-but it was the moss that outlived the strongest of them, and the vines that wrapped themselves around the stone and the bell towers – intent on keeping the holy spirit alive even when the cathedral was falling down all around them.

Sanctuary – was meant to be sanctuary.

Sometimes today when I see stories on the news, and hear about unrest and political battles – and other injustices, I get that same, cold, dark, muerto-s feeling that I got in the bottom of a crypt of a rotting Franciscan  cathedral, and my nose fills with memory of the mold, my skin the cold humidity of the rain, and I know that someone has to stop the soldiers from entering until they can understand and respect the sanctuary of holy places.

Spirit cannot be contained within walls, but I believe it can take up a home and rest between them.  There is much need for resources in this world to sponsor the restoration of such historical spiritual sites that have valuable historical lessons to generation-after-generation.

There is so much hurt and growing division in our world today, that even the black and white of a newspaper article is like the cold grey of falling stones, dangerous to the head and the thoughts, and the hearts that seek refuge through the pages.

In many ways, just like this video – the world has gone too far, and it is time for the people of spirit to find and develop the holy places and spaces that arise between nations, until our hearts are healed again.

Otherwise the spiritual mold of stagnation is just as bad as the moss of a cathedral, or the barnacles on a ship.    If only the voice of the oppressed could innocently sing out – and rise above the control of the spiritless law.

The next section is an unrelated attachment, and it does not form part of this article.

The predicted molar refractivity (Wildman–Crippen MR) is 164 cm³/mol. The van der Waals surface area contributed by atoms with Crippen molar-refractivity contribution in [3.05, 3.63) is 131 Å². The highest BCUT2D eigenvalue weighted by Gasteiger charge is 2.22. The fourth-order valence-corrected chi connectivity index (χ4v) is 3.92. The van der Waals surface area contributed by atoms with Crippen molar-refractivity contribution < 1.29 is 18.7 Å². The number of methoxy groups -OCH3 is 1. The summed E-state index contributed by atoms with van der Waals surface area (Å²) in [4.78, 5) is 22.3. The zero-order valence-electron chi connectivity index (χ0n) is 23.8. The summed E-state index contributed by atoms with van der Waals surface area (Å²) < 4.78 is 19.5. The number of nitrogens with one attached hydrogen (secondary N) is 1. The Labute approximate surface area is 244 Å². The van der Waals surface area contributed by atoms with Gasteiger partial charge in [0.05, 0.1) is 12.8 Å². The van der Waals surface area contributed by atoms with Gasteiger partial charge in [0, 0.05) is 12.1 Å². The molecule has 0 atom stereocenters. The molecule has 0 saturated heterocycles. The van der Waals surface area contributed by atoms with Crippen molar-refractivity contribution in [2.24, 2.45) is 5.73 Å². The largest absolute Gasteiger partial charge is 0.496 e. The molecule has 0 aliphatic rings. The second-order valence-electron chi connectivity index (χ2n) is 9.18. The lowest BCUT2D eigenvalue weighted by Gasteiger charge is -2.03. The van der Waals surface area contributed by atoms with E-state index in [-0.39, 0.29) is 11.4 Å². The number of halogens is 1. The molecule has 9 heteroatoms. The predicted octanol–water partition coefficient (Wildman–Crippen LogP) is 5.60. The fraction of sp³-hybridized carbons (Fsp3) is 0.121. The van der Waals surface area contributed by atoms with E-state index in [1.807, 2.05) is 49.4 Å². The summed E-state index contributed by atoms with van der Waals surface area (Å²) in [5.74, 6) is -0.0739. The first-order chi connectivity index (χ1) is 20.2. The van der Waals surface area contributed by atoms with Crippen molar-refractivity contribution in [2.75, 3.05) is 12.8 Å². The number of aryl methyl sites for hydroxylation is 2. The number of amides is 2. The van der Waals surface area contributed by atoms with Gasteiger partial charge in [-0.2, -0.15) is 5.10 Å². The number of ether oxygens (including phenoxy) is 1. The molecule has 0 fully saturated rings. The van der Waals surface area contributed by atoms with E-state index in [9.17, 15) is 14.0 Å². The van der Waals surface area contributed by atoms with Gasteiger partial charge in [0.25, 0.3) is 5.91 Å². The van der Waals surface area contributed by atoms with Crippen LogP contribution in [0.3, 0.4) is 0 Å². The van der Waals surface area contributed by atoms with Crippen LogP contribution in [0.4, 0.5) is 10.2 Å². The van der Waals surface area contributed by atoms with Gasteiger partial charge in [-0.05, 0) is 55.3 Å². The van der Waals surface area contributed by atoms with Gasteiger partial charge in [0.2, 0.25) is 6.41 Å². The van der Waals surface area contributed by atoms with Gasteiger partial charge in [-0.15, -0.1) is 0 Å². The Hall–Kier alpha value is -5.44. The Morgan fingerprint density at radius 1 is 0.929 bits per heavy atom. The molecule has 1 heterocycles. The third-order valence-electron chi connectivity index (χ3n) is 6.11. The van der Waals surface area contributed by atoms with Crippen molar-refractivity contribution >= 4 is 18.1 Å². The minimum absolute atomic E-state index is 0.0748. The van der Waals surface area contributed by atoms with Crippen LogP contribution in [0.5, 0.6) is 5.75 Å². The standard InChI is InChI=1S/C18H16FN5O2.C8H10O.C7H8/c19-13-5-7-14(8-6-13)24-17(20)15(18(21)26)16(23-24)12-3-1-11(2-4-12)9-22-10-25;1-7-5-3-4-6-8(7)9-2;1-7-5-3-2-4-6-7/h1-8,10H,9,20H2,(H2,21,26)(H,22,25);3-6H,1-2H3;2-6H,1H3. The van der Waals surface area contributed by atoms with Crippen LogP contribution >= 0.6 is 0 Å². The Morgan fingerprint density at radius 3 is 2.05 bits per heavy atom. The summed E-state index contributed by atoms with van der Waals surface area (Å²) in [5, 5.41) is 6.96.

From the Asian jungles, to the hunger and disease of subsaharan Africa, to the wars of ignorance and pride in the Sahara, to the labor exploitations of Latin America – the laws of the lands have gone too far – and have forgotten to recognize the children of God – as innocent children of God.

We’ve come too far in ways of communication to fall back into greedy colonialsim. It’s disappointing to see how quickly a vibrant colorful fabric can be washed into a dull monochromatic rag worthy of only the dust.

Find a cause that is near to your heart – find the oppressed – and defend them in one way today.

The message given to historians on the subject of the evangelization of the indians, along with the conquistadores?

An indigenous leader, Moctezuma had a dream that a stranger was going to come and teach him about the one, true God.  So when the conquistador arrived?   Moctezuma invited Cortez into his quarters, treated him like a King and gave him influence over his kingdom.  “You have graciously arrived, you have known pain, you have known weariness, now come on earth, take your rest, enter into your palace, rest your limbs; may our lords come on earth.” which ended up in a fall of the Aztec civilization and a foot inside for the ruthless conquistadores who took over the lands, and the spiritual leaders, who followed them.   As a result, the people turned against him, and he was killed – however the cathedrals and spirits persisted.  There is a God that is merciful, that seeks justice, and kindness – and offers rest for the weary, and sanctuary for the broken, and the set-aside.

For those who don’t think dreams change history – they do.  So be careful to follow the prompts and warnings of your unconsciousness as you seek social justice for the people, and sanctuary for yourself.

Questions?  Comments?  Feel free to share your thoughts with us, below:

Author: Ada Nicole

A human rights worker in developing nations.